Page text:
archbishop of canterbury
LONDON — Archbishop of Canterbury Rowan Williams said Friday he will step down at the end of 2012, setting the stage for the unique process of government officials appointing the new leader of the worldwide Anglican Communion.
Williams' surprise announcement stunned the religious world, even as the short list of prospective successors swiftly began to circulate. Williams, 61, has led the Church of England and the world's 77 million Anglicans since 2002.
Traditionally, the new leader is chosen by a church committee of Anglican clergy and laity, who then draft a short list of candidates to submit to the prime minister, currently David Cameron.
While Queen Elizabeth II is the supreme governor of the Church of England and formally appoints the archbishop of Canterbury, the decision is based on the final determination of the prime minister. That process could be dogged by controversy. In the recent past, some Church of England reformists have cast doubt on whether a political figure should be involved in picking a spiritual leader for 77 million Anglicans around the world.
The odds-on favorite, according to numerous observers, is Uganda-born John Sentamu, the current archbishop of York and the No. 2 official in the Church of England. Sentamu, the sixth of 13 children, fled his homeland and its dictator, Idi Amin, in 1974.
Upon learning that Rowan Williams, the Archbishop of Canterbury, has announced his intention to resign at the end of the year, former British Prime Minister Tony Blair and the UK's Chief Rabbi Lord Sacks issued a statements celebrating Williams for his years of leadership and service.
Rowan Williams, Archbishop of Canterbury, announced this morning that he is resigning at the end of the year. After more than 20 years as bishop and then archbishop, Williams plans to return to academia at Cambridge University.
VATICAN CITY — Despite differences over women's ordination and a controversial Vatican initiative to woo back disgruntled Anglicans, Pope Benedict XVI and Archbishop of Canterbury Rowan Williams will pray together in Rome on Saturday (March 10).
The heads of the Roman Catholic Church and the worldwide Anglican Communion will celebrate vespers to mark the 1,000th anniversary of the Camaldoli monastery in Italy, which is revered by both Catholics and Anglicans.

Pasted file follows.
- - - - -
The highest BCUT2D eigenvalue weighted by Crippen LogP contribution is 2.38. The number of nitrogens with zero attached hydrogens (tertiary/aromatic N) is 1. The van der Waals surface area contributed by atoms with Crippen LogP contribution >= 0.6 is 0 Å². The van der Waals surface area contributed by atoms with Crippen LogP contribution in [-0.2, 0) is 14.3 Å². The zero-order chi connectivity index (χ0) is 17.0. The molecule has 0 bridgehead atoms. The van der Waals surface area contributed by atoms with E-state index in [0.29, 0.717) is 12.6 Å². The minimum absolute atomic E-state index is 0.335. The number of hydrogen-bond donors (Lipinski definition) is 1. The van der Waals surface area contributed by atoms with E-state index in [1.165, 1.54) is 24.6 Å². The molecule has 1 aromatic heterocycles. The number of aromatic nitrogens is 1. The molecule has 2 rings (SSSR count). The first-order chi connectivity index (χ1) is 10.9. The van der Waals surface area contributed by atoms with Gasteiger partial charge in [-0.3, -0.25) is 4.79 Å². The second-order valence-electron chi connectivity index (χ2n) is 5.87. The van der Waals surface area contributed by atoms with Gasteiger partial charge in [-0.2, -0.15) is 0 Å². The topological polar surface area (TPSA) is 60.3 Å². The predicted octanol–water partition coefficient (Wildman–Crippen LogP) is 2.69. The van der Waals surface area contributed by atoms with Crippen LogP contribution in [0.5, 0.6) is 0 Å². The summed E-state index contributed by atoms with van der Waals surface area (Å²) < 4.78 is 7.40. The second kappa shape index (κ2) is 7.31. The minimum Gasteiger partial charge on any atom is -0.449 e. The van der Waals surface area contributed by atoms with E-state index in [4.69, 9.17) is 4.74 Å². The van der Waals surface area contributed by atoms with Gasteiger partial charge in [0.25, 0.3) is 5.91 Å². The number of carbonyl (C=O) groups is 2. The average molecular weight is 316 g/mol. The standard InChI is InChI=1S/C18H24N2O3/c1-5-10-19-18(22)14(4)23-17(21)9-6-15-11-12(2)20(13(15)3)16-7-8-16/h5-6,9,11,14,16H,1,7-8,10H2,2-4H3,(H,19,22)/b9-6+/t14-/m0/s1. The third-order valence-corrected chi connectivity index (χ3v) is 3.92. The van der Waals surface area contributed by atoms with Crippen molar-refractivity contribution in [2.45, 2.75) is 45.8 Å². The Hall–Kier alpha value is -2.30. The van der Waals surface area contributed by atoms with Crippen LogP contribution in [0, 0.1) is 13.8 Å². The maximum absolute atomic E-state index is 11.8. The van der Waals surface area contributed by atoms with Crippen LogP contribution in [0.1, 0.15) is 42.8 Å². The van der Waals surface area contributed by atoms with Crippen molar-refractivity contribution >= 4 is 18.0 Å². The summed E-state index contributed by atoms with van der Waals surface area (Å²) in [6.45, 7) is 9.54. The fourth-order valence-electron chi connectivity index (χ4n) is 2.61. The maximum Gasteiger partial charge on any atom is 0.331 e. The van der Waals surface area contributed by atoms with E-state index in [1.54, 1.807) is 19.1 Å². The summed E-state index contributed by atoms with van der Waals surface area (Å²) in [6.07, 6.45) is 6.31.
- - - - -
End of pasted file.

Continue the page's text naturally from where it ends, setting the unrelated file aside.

Benedict and Williams are scheduled to have a private meeting on Saturday morning.
The Vicar of Dibley's Mother Geraldine is one of my all-time favorite television characters. Apart from her various entertaining antics, she also has a beautiful pastoral touch and way of communicating the grace and mercy of the gospel with honesty, passion and great humor — not unlike many of the women clergy I am blessed to know and have known over the years.
While women clergy are a given part of the life of the church for many of us, their presence in the Great Conversation remains a point of contention and controversy for not a few of our brothers and sisters in Christ. I was reminded of this Monday while reading the latest blog entry from our God's Politics contributor Nadia Bolz-Weber, pastor of the House for All Saints and Sinners church in Denver.
On Sunday, Nadia, an ordained minister of the Evangelical Lutheran Churchin America, received an email inquiry from a friend of a friend informing her of some less-than-love coming her way from her more conservative cousins in the Lutheran Church (Missouri Synod) who are aghast at something that went down at House for All's post-Easter Vigil party a while back.
As part of their celebration of Jesus' resurrection, House for All's Easter party included a three-tiered chocolate fountain set up in the church's baptismal font.
With the opening of the G20 Summit in Cannes, France today, an idea that's been around for awhile is in the news again and gaining more attention as a result of the #OWS movement: The so-called "Robin Hood tax," a minimal tax on all financial transactions with the resulting revenue dedicated to anti-poverty programs....Archbishop of Canterbury Rowan Williams, in his response to the occupation of St. Paul's Cathedral in London, endorsed the Vatican proposals. Williams observed that "people are frustrated beyond measure at what they see as the disastrous effects of global capitalism," and urged a full debate on "a Financial Transaction Tax
On Sunday (10/30), the Anglican Bishop of London, the Rt. Rev. Dr. Richard Chartres, met with Occupy London protesters who have encamped for several weeks now on the ground of St. Paul's Cathedral in London, in an ongoing attempt to get the demonstrators to leave church grounds.
Chartres wants the Occupiers to vacate cathedral property and stopped short, in an interview with the BBC yesterday, of saying he would oppose their forcible removal. Other British clergy, however, are rallying behind the demonstrators, saying they would physically (and spiritually) surround protesters at St. Paul's with a circle of prayer or "circle of protection."